It's ecotourism, but not as we know it
5th October, 2009
Ecotourism is not simply about minimising your negative impact. There are places you can go where your presence (and money) can make a positive difference too
I'm sitting on the Stena Line ferry from Holyhead to Dublin on my way to a family wedding. A man dressed head to toe as Curious George the chimp has just strode gamely by, pursued by a gaggle of screeching children, many wielding balloons tied in all manner of unlikely shapes.
Plastic pint mugs of beer flow freely, electronic explosions can be regularly heard from the arcade machines, and in the Met bar lounge, a giant projector screen is keeping a few listless voyagers up to speed with the latest from the darts. Yes, it's ecotravel, Jim, but not as we know it.
Over the past two years of writing my new book Clean Breaks - 500 New Ways to See the World, my conception of green tourism, sustainable travel - call it what you will, has shifted considerably.
Not that long ago I associated it almost exclusively with the sort of volunteer holidays where one stays with scientists and helps record populations of endangered species.
But I now believe that these same approaches can be adapted to all manner of less obviously 'green' holidays. Even in some of the world's most hectic metropolises you can choose to stay in New York's Sugar Hill Inn, a restored brownstone in Harlem powered by solar panels or Tokyo's tranquil Yoshimizu Inn.
While in a city you could choose to eat at organic restaurants like London's trailblazing Acorn House, travel on city bike tours and by public transport and stock up at local farmers markets and thrift shops.
Likewise you could have a beach holiday with a difference - head to Zakynthos and stay with Ionian Eco Holidays - and as well as visiting protected beaches and eating fresh food from the village gardens, you'll be able to help out with monitoring turtle nesting sites.
One thing you won't be able to do is bag an early deckchair - to protect the turtles' eggs, no one is allowed on the beach between dusk and dawn. Oh, and deckchairs are banned too (in case they disturb the nests). Whether you are a diver, a skier, a yachtie or a lounge lizard, there are ways of enjoying what you do in ways that don't damage the planet.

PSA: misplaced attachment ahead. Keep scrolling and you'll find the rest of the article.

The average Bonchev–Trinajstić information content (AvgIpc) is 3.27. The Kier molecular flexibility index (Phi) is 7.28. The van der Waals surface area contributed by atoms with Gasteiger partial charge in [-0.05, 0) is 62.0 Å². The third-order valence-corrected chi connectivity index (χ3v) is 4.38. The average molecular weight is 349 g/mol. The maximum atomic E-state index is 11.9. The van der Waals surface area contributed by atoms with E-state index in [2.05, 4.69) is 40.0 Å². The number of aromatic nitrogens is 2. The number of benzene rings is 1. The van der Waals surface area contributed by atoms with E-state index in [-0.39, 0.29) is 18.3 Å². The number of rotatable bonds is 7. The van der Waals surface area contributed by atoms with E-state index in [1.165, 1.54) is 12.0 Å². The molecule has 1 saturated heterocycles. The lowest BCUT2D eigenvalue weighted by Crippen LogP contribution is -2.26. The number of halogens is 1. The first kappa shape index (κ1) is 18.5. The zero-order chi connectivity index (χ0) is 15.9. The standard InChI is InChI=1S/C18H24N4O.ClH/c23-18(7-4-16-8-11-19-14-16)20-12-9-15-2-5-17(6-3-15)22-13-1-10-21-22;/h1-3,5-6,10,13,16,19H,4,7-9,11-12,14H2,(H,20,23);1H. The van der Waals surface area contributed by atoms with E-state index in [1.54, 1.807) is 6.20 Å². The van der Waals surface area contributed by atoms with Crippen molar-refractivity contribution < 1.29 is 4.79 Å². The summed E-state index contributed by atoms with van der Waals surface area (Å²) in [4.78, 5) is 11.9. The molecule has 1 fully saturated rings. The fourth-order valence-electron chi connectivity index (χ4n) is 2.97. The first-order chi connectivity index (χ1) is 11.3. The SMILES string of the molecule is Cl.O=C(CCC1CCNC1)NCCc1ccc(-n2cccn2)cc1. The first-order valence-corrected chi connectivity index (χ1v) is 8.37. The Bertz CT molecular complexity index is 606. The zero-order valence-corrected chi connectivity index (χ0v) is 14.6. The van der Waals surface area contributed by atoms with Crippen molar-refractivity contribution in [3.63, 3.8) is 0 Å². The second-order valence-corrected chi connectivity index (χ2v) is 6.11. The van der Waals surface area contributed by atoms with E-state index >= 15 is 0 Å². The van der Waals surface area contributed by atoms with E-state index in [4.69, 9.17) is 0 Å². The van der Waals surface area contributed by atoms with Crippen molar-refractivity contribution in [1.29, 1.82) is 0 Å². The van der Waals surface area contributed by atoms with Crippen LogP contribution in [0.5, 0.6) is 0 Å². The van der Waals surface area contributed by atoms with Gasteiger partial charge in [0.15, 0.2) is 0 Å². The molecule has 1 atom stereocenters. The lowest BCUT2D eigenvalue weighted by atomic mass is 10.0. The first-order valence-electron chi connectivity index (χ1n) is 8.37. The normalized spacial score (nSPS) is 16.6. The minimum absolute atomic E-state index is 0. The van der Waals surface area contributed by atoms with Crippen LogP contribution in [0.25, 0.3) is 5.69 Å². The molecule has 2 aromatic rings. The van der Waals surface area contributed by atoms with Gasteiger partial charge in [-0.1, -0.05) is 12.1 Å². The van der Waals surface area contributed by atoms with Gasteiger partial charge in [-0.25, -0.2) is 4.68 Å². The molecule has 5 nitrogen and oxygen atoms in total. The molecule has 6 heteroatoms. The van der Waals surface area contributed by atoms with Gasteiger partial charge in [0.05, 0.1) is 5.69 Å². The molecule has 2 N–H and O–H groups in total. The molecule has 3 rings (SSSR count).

Minimise the negative, maximise the positive
The more I've thought about it, the more I feel that there are two fairly distinct sides to a supposedly green holiday - one side is about minimising your negative impact, but the other is about trying to do as much good as you possibly can too.
This side of trying to live more sustainably often gets forgotten as we focus on trying to reduce our carbon, cut down our pollution, and lessen the amount of energy we demand - an approach that focuses solely on mitigating what mess we make, which paints a pretty bleak picture of humanity's potential.
Shouldn't we also be asking ourselves if doing the least damage is really the best that we can do?
What really excites me is the idea that there are places I can visit and people I can stay with, where my presence (and money) is supporting their efforts and means that I will be making a small part of the world a little bit better.
Travel with Discover Tarnava Mare through the Transylvanian Mountains and go on a walking holiday with them through the wildflower-rich meadows, staying in village homestays, eating local delicacies such as the ricotta-like urda cheese and zacusca sauce, all organically produced as it always has been. You'll be actively helping this way of life, and these endangered meadows, to survive.
Stay with Andaman Discoveries in the homes of the Muslim fishermen and women of Ban Tale Nok on Thailand's Andaman coast, and you'll be helping villagers who lost a third of their number to the 2004 tsunami to rebuild their lives on their own terms.
Join Dave Dugmore and the rest of Meno a Kwena camp in Botswana to witness the zebra migration and you'll be part of efforts to bring water to waterholes to river beds last visited by rain over 10 years ago.
Rewarding all round
And so it goes on. And not always so far away either. Getting off the aforementioned ferry (which unless you're a particularly good paddler is the most ecologically friendly way to get to Ireland, as your presence on these vast vessels has the most negligible of impact on their carbon emissions), I embarked upon a few days discovering some of the most remarkable examples of community-based tourism making a positive difference, right on my doorstep.
All members of the Irish ecotourism organisation Greenbox, they were committed to preserving habitats and stimulating rural enterprise, such as the remarkable project at Creevy. Following the tragic deaths a few years ago of three of the tiny fishing community's sailors, the village formed a co-operative that now brings tourists to this little visited region, where you can stay in converted old stone fishermen's cottages (complete with organic food gardens), and join one of their fishermen on a sustainable line fishing trip out into Donegal bay, catching sustainable fish such as pollock and mackerel and learning a little about the rigours and rhythms of such a life.
And when you stay in places like this your relationship with your hosts changes, as you become welcomed as part of their efforts to forge a better life. It's rewarding like no traditional holiday could ever be.
Jeremy Smith is a former editor of the Ecologist and the author (with Richard Hammond) of Clean Breaks - 500 New Ways to see the world (Rough Guides) Follow him on twitter at @jmcsmith
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